GLENEAGLES, Scotland -- In a brutally honest yet awkward post-Ryder Cup news conference, Phil Mickelson criticized captain Tom Watson's approach to the matches and wondered why the formula used in the United States' last victory has been abandoned.
With Watson sitting just a few seats down from him following the Americans' 16-11 defeat to Europe on Sunday at Gleneagles, Mickelson suggested that Paul Azinger's method used in the last U.S. victory in 2008 would have been a better approach.
Azinger used a pod system in which he put his 12 players into three groups of four prior to the event and kept them together through practice rounds and into the matches.
"Unfortunately, we have strayed from a winning formula in 2008 for the last three Ryder Cups, and we need to consider maybe getting back to that formula that helped us play our best," Mickelson said.
Playing in his 10th Ryder Cup, Mickelson won his singles match Sunday 3 and 1 over Scotland's Stephen Gallacher but saw the U.S. team fall to 2-10 over his Ryder Cup career dating to 1995.
Watson, 65, the last captain to win in Europe back in 1993, didn't play Mickelson on Saturday, a first in Mickelson's Ryder Cup career.
Asked if Mickelson was being disloyal for expressing his views so strongly, Watson said, "Not at all. He has a difference of opinion. That's OK. My management philosophy is different than his."
Earlier, Mickelson would not answer a question about being kept on the bench Saturday but it was clear the decision took him by surprise. As it turned out, Mickelson finished 2-1 but Watson decided not play him with partner Keegan Bradley on Saturday due to their Friday afternoon loss.
As is Ryder Cup tradition, all 12 players and the captain were at a podium for a news conference afterward.
The 10th question went to Mickelson and he was asked what worked in 2008, a 16-11 victory for the U.S. and the only American win since 1999. Mickelson ran with the question.
"There were two things that allowed us to play our best, I think, that Paul Azinger did, and one was he got everybody invested in the process," he said.
"He got everybody invested in who they were going to play with, who the picks were going to be, who was going to be in their pod, who -- when they would play, and they had a great leader for each pod.
"In my case, we had Ray Floyd, and we hung out together and we were all invested in each other's play. We were invested in picking Hunter [Mahan] that week; Anthony Kim and myself and Justin [Leonard] were in a pod, and we were involved on having Hunter be our guy to fill our pod. So we were invested in the process.
"And the other thing that Paul did really well was he had a great game plan for us, how we were going to go about doing this. How we were going to go about playing together; golf ball, format, what we were going to do, if so-and-so is playing well, if so-and-so is not playing well, we had a real game plan.
"Those two things helped us bring out our best golf. And I think that we all do the best that we can and we're all trying our hardest, and I'm just looking back at what gave us the most success. Because we use that same process in the Presidents Cup and we do really well."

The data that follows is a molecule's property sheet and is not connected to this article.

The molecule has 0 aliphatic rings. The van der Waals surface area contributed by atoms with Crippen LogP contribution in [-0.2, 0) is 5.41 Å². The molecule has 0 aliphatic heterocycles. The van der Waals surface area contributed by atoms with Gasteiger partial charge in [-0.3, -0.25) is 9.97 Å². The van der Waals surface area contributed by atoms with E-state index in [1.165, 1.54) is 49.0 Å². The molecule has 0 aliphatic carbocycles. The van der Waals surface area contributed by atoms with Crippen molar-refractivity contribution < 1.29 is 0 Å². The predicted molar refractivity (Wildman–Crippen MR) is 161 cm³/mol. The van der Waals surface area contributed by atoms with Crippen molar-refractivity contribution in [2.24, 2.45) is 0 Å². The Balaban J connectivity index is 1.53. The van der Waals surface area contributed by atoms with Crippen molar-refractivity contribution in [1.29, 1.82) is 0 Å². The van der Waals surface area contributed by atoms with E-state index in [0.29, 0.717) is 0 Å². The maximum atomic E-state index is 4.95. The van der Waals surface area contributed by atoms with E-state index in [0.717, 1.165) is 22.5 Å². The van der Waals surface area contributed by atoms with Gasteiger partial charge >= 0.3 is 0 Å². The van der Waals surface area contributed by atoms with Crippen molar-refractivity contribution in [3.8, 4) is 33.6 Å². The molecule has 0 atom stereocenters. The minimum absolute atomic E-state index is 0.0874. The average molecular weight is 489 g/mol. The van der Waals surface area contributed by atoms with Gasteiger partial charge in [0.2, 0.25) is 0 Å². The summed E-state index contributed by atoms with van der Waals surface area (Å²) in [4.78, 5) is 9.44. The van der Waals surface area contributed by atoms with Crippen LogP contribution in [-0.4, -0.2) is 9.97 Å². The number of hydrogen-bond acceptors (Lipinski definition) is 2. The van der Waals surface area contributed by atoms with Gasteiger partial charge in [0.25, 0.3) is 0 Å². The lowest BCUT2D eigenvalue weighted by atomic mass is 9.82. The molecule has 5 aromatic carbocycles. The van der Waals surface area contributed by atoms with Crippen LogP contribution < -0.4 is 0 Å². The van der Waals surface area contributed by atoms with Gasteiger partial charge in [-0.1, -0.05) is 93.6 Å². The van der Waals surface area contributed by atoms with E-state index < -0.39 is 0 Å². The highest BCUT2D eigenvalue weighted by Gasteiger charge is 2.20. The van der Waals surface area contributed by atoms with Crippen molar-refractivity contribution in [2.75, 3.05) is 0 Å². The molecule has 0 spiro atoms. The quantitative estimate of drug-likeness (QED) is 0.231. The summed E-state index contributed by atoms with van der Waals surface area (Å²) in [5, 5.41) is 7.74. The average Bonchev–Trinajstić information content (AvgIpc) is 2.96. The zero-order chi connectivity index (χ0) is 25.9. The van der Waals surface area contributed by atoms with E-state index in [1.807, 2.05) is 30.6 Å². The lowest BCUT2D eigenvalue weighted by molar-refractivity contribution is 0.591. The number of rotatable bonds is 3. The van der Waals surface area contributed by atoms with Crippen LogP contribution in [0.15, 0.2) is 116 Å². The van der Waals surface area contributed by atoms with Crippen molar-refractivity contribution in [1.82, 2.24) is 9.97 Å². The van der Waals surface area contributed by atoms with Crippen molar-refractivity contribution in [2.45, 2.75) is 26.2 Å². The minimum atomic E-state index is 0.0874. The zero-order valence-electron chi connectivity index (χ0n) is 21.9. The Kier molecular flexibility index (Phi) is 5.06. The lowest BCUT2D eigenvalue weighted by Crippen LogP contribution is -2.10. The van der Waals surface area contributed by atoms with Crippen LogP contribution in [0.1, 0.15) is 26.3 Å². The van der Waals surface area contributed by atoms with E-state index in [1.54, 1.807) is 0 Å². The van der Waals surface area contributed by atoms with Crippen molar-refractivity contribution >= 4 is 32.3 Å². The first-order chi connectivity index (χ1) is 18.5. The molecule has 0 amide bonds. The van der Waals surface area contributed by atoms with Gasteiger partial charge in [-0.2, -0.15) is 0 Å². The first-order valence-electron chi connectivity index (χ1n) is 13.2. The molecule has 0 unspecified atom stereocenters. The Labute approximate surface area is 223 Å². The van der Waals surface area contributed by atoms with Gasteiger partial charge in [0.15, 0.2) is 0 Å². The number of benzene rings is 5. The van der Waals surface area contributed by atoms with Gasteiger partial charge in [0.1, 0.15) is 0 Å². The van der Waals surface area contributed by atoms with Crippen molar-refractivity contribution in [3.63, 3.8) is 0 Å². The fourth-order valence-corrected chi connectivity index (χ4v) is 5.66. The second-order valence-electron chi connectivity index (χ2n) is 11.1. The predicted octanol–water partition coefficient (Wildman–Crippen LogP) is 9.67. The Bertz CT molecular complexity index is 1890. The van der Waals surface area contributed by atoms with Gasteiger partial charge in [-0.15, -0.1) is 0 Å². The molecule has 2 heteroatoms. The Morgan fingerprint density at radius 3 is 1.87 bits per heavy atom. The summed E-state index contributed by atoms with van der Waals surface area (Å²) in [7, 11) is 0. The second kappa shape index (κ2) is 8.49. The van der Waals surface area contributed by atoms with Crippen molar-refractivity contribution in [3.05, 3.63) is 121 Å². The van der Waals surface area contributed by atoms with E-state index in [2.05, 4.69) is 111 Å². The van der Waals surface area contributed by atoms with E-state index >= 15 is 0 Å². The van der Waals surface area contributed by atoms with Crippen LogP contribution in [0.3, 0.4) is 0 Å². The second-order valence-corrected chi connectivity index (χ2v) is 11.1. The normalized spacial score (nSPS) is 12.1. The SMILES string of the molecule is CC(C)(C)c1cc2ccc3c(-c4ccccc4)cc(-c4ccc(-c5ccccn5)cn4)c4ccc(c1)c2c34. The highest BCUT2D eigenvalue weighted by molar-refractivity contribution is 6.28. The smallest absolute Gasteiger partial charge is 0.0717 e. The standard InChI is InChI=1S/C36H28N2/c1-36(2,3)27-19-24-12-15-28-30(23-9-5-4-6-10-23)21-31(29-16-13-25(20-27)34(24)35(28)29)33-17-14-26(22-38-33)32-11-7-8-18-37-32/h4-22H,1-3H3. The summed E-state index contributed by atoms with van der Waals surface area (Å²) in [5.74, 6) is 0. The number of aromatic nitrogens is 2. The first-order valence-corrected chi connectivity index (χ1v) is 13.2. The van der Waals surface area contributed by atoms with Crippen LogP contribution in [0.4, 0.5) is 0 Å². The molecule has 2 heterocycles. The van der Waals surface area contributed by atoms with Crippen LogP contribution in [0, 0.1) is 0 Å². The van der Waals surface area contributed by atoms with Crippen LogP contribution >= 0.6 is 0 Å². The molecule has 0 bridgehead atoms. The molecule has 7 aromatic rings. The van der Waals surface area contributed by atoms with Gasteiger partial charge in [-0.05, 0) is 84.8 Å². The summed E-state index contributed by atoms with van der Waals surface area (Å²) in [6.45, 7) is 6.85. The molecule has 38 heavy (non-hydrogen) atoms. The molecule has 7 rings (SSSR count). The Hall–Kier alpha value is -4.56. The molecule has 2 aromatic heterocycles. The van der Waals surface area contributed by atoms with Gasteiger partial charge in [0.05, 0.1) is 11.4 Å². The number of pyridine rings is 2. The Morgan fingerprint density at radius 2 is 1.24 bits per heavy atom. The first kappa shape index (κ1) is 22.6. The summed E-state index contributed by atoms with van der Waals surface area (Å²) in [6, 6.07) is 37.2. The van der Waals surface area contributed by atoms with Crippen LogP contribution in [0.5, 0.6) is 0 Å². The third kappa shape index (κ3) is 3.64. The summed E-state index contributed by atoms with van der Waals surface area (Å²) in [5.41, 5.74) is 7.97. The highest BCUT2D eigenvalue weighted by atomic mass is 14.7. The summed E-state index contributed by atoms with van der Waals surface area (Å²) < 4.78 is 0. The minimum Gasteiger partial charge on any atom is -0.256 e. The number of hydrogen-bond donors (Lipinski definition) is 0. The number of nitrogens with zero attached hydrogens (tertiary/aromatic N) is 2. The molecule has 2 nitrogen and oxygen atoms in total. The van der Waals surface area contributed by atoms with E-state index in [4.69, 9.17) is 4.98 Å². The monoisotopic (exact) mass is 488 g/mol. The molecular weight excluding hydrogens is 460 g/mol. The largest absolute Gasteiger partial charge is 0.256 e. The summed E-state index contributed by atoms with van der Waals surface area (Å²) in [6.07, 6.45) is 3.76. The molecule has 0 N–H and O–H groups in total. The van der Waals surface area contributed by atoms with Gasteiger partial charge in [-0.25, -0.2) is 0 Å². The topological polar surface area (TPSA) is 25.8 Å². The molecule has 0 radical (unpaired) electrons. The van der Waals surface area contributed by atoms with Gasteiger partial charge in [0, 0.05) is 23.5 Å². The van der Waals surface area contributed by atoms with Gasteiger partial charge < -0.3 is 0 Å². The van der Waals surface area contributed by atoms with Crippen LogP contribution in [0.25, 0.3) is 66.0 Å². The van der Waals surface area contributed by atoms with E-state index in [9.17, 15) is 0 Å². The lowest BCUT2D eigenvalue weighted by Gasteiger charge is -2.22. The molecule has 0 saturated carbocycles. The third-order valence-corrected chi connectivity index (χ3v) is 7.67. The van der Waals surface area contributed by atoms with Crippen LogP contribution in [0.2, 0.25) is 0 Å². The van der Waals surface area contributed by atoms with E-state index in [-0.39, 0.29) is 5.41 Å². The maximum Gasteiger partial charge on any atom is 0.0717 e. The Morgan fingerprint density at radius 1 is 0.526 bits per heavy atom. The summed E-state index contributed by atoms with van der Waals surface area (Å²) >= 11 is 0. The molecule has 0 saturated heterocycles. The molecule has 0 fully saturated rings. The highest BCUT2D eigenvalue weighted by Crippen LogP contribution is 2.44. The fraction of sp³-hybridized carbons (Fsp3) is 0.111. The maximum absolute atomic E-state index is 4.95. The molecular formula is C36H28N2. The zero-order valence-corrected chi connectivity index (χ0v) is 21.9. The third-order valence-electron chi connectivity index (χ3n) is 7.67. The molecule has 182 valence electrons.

Asked if any of that happened this week, Mickelson said: "Uh, no. No, nobody here was in [on] any decision."
Watson, when asked about Azinger's captaincy, put the loss on the players.
"I had a different philosophy as far as being a captain of this team," he said. "It takes 12 players to win. It's not pods. It's 12 players. And I felt -- yes, I did talk to the players, but my vice captains [Andy North, Steve Stricker and Floyd] were very instrumental in making decisions as to whom to pair with. I had a different philosophy than Paul. I decided not to go that way."
Mickelson was asked about being a future captain, since he had the strategy for winning.
"Oh, no, no -- I've been on eight losing teams," he said. "I'm only reflecting on the one time in the last 15 years that we've won and what allowed us to do that, make no mistake."
As for his own possibility of being a captain in the future, Mickelson, who has won five major championships and is in the Hall of Fame, said his goal is to keep making the team.
"I intend to do my best of making the Hazeltine team [in 2016]," he said. "Again, for 20 years, not requiring a pick, I'm going to make that team on my own and I'm going to play my heart out to win only my third Ryder Cup victory and to make my record an astounding 18 percent or whatever."
Mickelson is now 16-19-6 in 10 Ryder Cups. Jim Furyk, who has played in nine, surpassed him Sunday as the player with the most U.S. Ryder Cup losses. He is now 10-20-4 after going 1-3 this week.
"I have a lot of respect for both gentlemen," Furyk said of Mickelson and Watson. "[Mickelson] is one of my dearest friends on the PGA Tour. And I have a lot of respect for our captain. I know he put his heart and soul in it for two years. He worked his ass off to try and provide what he thought would be the best opportunity for us."
In the aftermath of another U.S. defeat, several American players not taking part in the Ryder Cup took to Twitter to endorse a return captaincy for Azinger in 2016 at Hazeltine in Minnesota, including Jason Dufner -- who played on the team that lost at Medinah in 2012 -- and Billy Horschel, who recently won the FedEx Cup.
- Billy Horschel (@BillyHo_Golf) September 28, 2014